Brass and nickel silver wire are used though out, with silver soldering used to create the parts, and soft solder to assemble them.  Why Nickel Silver wire?? - I happen to have a lot of it, and find it much stronger and harder than brass of the same size.  Small eyes formed in Nickel Silver wire are more likely to take the strain than brass or copper, which would likely open up, so would need for eachto  be silver soldered closed to avoid this,

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Thank you for your thoughts and comments on resistance silver soldering, Gerald. Most informative. Thanks also for the url. Amazing work, beautifully executed. (Folk: if this site is available to view only for one month, rush, don't walk there!)

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November 2017

Fig-93 -  With the Framing complete we now come to the Plating.  As I stated right at the start, I had to imagine the construction from start to finish, to be able to create the tooling required before I could even start the project, for as far as I could assertion, no one had written on the subject regarding building an iron ship in miniature, to show the actual construction.  As I hope we have seen so far, my assumption as to how to proceed has produced something resembling the aim of the project.

 

With the ships Plating - which is somewhat far down the line in the construction process  - although some Plating has been attached to get this far, but only to assist in holding the Frames in position, until the Stringers were in place, my original thoughts have changed slightly when I actually got to this point.

 

Not being one to take two days on a process, when I can find a way of doing in in two hours, a close look at the actual Plating methods on the full size ship, looked somewhat daunting. However I did start to proceed down that road, each plate cut to size and rivet heads applied. Tye Plates attached, curved to form - the sheer line - then attached to the Frames.  Once in place I had second thoughts, the finish was not quite what I had intended.  I decided that I do not need individual plates, I can better do this in strips with the plates scribed in the appropriate places, particularly for the ‘Out’ Plating, as no rivet heads show, they being countersunk, and on this scale invisible.  Also I was a little concerned with the out side finished look of the Plating, it was not as smooth and even as I had wished for.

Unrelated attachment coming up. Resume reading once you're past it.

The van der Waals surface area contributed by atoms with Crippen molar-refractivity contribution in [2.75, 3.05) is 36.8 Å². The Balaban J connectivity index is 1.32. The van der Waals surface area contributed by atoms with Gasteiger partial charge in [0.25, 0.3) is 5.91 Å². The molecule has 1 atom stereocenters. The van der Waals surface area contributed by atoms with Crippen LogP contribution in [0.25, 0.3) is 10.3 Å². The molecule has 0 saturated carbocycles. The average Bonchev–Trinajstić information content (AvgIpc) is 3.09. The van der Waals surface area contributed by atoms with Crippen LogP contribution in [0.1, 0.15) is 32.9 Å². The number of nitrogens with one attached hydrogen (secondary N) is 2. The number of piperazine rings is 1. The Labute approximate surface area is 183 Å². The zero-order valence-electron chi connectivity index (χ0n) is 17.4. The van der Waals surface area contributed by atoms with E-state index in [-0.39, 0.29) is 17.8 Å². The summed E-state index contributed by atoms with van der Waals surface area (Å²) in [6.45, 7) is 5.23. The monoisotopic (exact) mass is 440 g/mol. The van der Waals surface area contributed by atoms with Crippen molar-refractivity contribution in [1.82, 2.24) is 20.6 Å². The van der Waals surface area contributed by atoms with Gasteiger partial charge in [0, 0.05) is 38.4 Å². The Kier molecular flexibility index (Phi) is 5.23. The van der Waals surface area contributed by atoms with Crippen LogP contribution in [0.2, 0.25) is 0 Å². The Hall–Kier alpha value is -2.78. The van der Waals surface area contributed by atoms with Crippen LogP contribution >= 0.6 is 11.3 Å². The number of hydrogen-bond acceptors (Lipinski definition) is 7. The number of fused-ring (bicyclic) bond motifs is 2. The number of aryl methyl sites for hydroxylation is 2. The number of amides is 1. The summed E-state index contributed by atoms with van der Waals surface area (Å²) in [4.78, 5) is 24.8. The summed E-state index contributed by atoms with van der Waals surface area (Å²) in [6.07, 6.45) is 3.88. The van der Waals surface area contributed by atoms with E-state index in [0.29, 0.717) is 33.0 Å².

For the past 35 years I have been creating miniatures of classic cars, the finish of which is high gloss and perfectly flawless, so my mind-set was somewhat amiss with regard to the new subject.  Then going through my hundreds of photos of the Fall of Clyde, I came across this one taken against a setting sun.  OK she is 139 years old, and we all get wrinkles as we grow old,  But this is iron plating attached with rivets and the use of hammers, in a very big way.  This is not a modern yacht with polished fibre glass hull. With that in mind I was a little happier, a not ‘high gloss’ paint finish, and a ‘very’ slight irregular finish is part of the character of this subject, even when new.